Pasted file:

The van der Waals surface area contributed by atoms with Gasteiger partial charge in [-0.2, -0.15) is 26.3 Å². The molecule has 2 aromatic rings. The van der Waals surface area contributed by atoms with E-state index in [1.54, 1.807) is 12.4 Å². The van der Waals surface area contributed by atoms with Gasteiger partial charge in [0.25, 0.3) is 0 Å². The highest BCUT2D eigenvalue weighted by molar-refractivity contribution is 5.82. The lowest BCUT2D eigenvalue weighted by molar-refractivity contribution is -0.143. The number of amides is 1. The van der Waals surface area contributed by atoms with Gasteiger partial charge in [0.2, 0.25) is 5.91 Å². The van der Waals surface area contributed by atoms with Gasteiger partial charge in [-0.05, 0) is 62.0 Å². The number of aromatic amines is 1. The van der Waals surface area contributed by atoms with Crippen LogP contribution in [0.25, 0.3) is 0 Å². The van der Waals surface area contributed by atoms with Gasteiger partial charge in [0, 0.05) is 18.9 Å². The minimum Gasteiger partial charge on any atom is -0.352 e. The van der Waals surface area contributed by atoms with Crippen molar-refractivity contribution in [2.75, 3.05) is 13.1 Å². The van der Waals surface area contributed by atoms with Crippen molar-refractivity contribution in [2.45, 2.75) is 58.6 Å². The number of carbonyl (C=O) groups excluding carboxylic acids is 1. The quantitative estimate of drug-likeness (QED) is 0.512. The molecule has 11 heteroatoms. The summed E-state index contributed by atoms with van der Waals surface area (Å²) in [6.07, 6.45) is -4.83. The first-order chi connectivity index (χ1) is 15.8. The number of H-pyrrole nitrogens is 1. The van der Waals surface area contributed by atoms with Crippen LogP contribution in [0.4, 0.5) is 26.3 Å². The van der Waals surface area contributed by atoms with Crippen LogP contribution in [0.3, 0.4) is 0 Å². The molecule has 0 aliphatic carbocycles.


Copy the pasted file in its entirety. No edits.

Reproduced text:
The van der Waals surface area contributed by atoms with Gasteiger partial charge in [-0.2, -0.15) is 26.3 Å². The molecule has 2 aromatic rings. The van der Waals surface area contributed by atoms with E-state index in [1.54, 1.807) is 12.4 Å². The van der Waals surface area contributed by atoms with Gasteiger partial charge in [0.25, 0.3) is 0 Å². The highest BCUT2D eigenvalue weighted by molar-refractivity contribution is 5.82. The lowest BCUT2D eigenvalue weighted by molar-refractivity contribution is -0.143. The number of amides is 1. The van der Waals surface area contributed by atoms with Gasteiger partial charge in [0.2, 0.25) is 5.91 Å². The van der Waals surface area contributed by atoms with Gasteiger partial charge in [-0.05, 0) is 62.0 Å². The number of aromatic amines is 1. The van der Waals surface area contributed by atoms with Crippen LogP contribution in [0.25, 0.3) is 0 Å². The van der Waals surface area contributed by atoms with Gasteiger partial charge in [0, 0.05) is 18.9 Å². The minimum Gasteiger partial charge on any atom is -0.352 e. The van der Waals surface area contributed by atoms with Crippen molar-refractivity contribution in [2.75, 3.05) is 13.1 Å². The van der Waals surface area contributed by atoms with Crippen molar-refractivity contribution in [2.45, 2.75) is 58.6 Å². The number of carbonyl (C=O) groups excluding carboxylic acids is 1. The quantitative estimate of drug-likeness (QED) is 0.512. The molecule has 11 heteroatoms. The summed E-state index contributed by atoms with van der Waals surface area (Å²) in [6.07, 6.45) is -4.83. The first-order chi connectivity index (χ1) is 15.8. The number of H-pyrrole nitrogens is 1. The van der Waals surface area contributed by atoms with Crippen LogP contribution in [0.4, 0.5) is 26.3 Å². The van der Waals surface area contributed by atoms with Crippen LogP contribution in [0.3, 0.4) is 0 Å². The molecule has 0 aliphatic carbocycles.